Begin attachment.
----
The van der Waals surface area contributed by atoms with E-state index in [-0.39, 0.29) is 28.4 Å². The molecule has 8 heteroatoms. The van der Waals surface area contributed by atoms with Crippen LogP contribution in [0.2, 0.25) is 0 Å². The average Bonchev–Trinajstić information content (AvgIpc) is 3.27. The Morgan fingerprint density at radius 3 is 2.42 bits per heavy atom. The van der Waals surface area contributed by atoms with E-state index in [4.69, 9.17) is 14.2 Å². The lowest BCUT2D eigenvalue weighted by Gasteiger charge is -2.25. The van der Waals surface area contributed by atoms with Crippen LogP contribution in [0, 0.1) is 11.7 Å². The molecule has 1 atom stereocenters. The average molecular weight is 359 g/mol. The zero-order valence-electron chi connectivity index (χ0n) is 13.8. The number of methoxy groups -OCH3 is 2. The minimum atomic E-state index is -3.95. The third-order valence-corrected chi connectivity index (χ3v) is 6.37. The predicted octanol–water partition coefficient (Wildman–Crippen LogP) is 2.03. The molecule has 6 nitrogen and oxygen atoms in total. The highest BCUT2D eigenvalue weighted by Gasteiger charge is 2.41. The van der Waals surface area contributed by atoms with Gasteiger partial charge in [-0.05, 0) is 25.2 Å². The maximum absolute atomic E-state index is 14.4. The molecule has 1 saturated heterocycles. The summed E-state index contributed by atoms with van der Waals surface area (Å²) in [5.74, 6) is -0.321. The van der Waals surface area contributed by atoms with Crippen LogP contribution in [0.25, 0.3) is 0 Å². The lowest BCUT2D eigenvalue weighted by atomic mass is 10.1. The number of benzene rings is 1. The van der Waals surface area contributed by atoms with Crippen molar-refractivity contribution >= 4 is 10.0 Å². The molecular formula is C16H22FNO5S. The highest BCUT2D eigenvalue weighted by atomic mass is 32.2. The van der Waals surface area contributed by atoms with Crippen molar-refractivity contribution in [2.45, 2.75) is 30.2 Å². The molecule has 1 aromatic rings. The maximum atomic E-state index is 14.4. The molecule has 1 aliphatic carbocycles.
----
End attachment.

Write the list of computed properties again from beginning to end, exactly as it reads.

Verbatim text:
The van der Waals surface area contributed by atoms with E-state index in [-0.39, 0.29) is 28.4 Å². The molecule has 8 heteroatoms. The van der Waals surface area contributed by atoms with Crippen LogP contribution in [0.2, 0.25) is 0 Å². The average Bonchev–Trinajstić information content (AvgIpc) is 3.27. The Morgan fingerprint density at radius 3 is 2.42 bits per heavy atom. The van der Waals surface area contributed by atoms with E-state index in [4.69, 9.17) is 14.2 Å². The lowest BCUT2D eigenvalue weighted by Gasteiger charge is -2.25. The van der Waals surface area contributed by atoms with Crippen LogP contribution in [0, 0.1) is 11.7 Å². The molecule has 1 atom stereocenters. The average molecular weight is 359 g/mol. The zero-order valence-electron chi connectivity index (χ0n) is 13.8. The number of methoxy groups -OCH3 is 2. The minimum atomic E-state index is -3.95. The third-order valence-corrected chi connectivity index (χ3v) is 6.37. The predicted octanol–water partition coefficient (Wildman–Crippen LogP) is 2.03. The molecule has 6 nitrogen and oxygen atoms in total. The highest BCUT2D eigenvalue weighted by Gasteiger charge is 2.41. The van der Waals surface area contributed by atoms with Gasteiger partial charge in [-0.05, 0) is 25.2 Å². The maximum absolute atomic E-state index is 14.4. The molecule has 1 saturated heterocycles. The summed E-state index contributed by atoms with van der Waals surface area (Å²) in [5.74, 6) is -0.321. The van der Waals surface area contributed by atoms with Crippen LogP contribution in [0.25, 0.3) is 0 Å². The lowest BCUT2D eigenvalue weighted by atomic mass is 10.1. The number of benzene rings is 1. The van der Waals surface area contributed by atoms with Crippen molar-refractivity contribution >= 4 is 10.0 Å². The molecular formula is C16H22FNO5S. The highest BCUT2D eigenvalue weighted by atomic mass is 32.2. The van der Waals surface area contributed by atoms with Crippen molar-refractivity contribution in [2.45, 2.75) is 30.2 Å². The molecule has 1 aromatic rings. The maximum atomic E-state index is 14.4. The molecule has 1 aliphatic carbocycles.